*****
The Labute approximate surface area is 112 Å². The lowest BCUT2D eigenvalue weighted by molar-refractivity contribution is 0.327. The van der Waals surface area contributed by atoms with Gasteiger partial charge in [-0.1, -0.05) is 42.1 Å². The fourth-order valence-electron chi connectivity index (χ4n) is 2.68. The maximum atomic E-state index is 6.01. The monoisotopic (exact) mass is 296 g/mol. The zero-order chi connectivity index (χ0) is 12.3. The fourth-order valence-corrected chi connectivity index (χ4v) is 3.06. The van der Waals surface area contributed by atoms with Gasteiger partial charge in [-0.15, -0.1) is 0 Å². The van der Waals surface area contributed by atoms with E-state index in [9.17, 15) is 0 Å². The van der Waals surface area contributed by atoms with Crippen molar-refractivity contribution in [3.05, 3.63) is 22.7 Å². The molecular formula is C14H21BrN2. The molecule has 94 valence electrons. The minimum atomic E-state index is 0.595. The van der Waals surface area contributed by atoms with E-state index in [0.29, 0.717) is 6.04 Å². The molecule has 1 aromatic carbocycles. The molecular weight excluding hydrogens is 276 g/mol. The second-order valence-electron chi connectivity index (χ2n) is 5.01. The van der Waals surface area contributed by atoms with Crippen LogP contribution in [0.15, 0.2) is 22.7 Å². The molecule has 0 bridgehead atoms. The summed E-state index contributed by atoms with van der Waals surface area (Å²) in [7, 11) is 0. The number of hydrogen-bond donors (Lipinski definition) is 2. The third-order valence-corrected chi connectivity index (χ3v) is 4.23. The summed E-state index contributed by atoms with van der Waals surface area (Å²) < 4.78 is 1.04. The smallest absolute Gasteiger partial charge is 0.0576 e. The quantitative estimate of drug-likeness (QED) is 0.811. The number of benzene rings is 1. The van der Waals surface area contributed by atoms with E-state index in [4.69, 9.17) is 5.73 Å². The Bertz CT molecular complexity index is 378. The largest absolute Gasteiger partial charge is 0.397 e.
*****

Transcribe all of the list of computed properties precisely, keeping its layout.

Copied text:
The Labute approximate surface area is 112 Å². The lowest BCUT2D eigenvalue weighted by molar-refractivity contribution is 0.327. The van der Waals surface area contributed by atoms with Gasteiger partial charge in [-0.1, -0.05) is 42.1 Å². The fourth-order valence-electron chi connectivity index (χ4n) is 2.68. The maximum atomic E-state index is 6.01. The monoisotopic (exact) mass is 296 g/mol. The zero-order chi connectivity index (χ0) is 12.3. The fourth-order valence-corrected chi connectivity index (χ4v) is 3.06. The van der Waals surface area contributed by atoms with Gasteiger partial charge in [-0.15, -0.1) is 0 Å². The van der Waals surface area contributed by atoms with E-state index in [9.17, 15) is 0 Å². The van der Waals surface area contributed by atoms with Crippen molar-refractivity contribution in [3.05, 3.63) is 22.7 Å². The molecular formula is C14H21BrN2. The molecule has 94 valence electrons. The minimum atomic E-state index is 0.595. The van der Waals surface area contributed by atoms with E-state index in [0.29, 0.717) is 6.04 Å². The molecule has 1 aromatic carbocycles. The molecular weight excluding hydrogens is 276 g/mol. The second-order valence-electron chi connectivity index (χ2n) is 5.01. The van der Waals surface area contributed by atoms with Crippen LogP contribution in [0.15, 0.2) is 22.7 Å². The molecule has 0 bridgehead atoms. The summed E-state index contributed by atoms with van der Waals surface area (Å²) in [7, 11) is 0. The number of hydrogen-bond donors (Lipinski definition) is 2. The third-order valence-corrected chi connectivity index (χ3v) is 4.23. The summed E-state index contributed by atoms with van der Waals surface area (Å²) < 4.78 is 1.04. The smallest absolute Gasteiger partial charge is 0.0576 e. The quantitative estimate of drug-likeness (QED) is 0.811. The number of benzene rings is 1. The van der Waals surface area contributed by atoms with E-state index in [4.69, 9.17) is 5.73 Å². The Bertz CT molecular complexity index is 378. The largest absolute Gasteiger partial charge is 0.397 e.